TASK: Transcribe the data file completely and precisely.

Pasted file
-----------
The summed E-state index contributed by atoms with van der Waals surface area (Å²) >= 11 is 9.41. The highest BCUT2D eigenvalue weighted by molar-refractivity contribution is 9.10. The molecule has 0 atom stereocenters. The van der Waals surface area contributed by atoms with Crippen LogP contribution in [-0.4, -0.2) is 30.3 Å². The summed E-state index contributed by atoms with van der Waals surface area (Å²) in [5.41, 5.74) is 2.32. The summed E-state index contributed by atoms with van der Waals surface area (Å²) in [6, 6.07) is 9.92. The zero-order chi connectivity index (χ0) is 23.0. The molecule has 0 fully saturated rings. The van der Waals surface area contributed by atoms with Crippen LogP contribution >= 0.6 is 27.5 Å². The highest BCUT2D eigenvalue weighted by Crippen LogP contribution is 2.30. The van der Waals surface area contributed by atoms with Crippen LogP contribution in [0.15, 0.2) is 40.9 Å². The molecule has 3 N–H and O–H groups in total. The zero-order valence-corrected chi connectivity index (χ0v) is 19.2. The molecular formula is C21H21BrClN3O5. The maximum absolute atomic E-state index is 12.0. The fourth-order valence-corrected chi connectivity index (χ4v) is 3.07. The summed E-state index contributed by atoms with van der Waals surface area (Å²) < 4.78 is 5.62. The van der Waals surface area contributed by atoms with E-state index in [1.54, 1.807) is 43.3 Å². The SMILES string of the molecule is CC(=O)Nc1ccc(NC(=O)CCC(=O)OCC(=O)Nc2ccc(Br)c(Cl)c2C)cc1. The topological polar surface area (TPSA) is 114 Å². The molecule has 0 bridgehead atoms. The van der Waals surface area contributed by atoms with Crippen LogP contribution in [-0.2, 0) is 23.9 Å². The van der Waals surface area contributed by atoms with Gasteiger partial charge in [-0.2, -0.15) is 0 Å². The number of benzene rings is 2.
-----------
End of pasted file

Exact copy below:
The summed E-state index contributed by atoms with van der Waals surface area (Å²) >= 11 is 9.41. The highest BCUT2D eigenvalue weighted by molar-refractivity contribution is 9.10. The molecule has 0 atom stereocenters. The van der Waals surface area contributed by atoms with Crippen LogP contribution in [-0.4, -0.2) is 30.3 Å². The summed E-state index contributed by atoms with van der Waals surface area (Å²) in [5.41, 5.74) is 2.32. The summed E-state index contributed by atoms with van der Waals surface area (Å²) in [6, 6.07) is 9.92. The zero-order chi connectivity index (χ0) is 23.0. The molecule has 0 fully saturated rings. The van der Waals surface area contributed by atoms with Crippen LogP contribution >= 0.6 is 27.5 Å². The highest BCUT2D eigenvalue weighted by Crippen LogP contribution is 2.30. The van der Waals surface area contributed by atoms with Crippen LogP contribution in [0.15, 0.2) is 40.9 Å². The molecule has 3 N–H and O–H groups in total. The zero-order valence-corrected chi connectivity index (χ0v) is 19.2. The molecular formula is C21H21BrClN3O5. The maximum absolute atomic E-state index is 12.0. The fourth-order valence-corrected chi connectivity index (χ4v) is 3.07. The summed E-state index contributed by atoms with van der Waals surface area (Å²) < 4.78 is 5.62. The van der Waals surface area contributed by atoms with E-state index in [1.54, 1.807) is 43.3 Å². The SMILES string of the molecule is CC(=O)Nc1ccc(NC(=O)CCC(=O)OCC(=O)Nc2ccc(Br)c(Cl)c2C)cc1. The topological polar surface area (TPSA) is 114 Å². The molecule has 0 bridgehead atoms. The van der Waals surface area contributed by atoms with Crippen LogP contribution in [-0.2, 0) is 23.9 Å². The van der Waals surface area contributed by atoms with Gasteiger partial charge in [-0.2, -0.15) is 0 Å². The number of benzene rings is 2.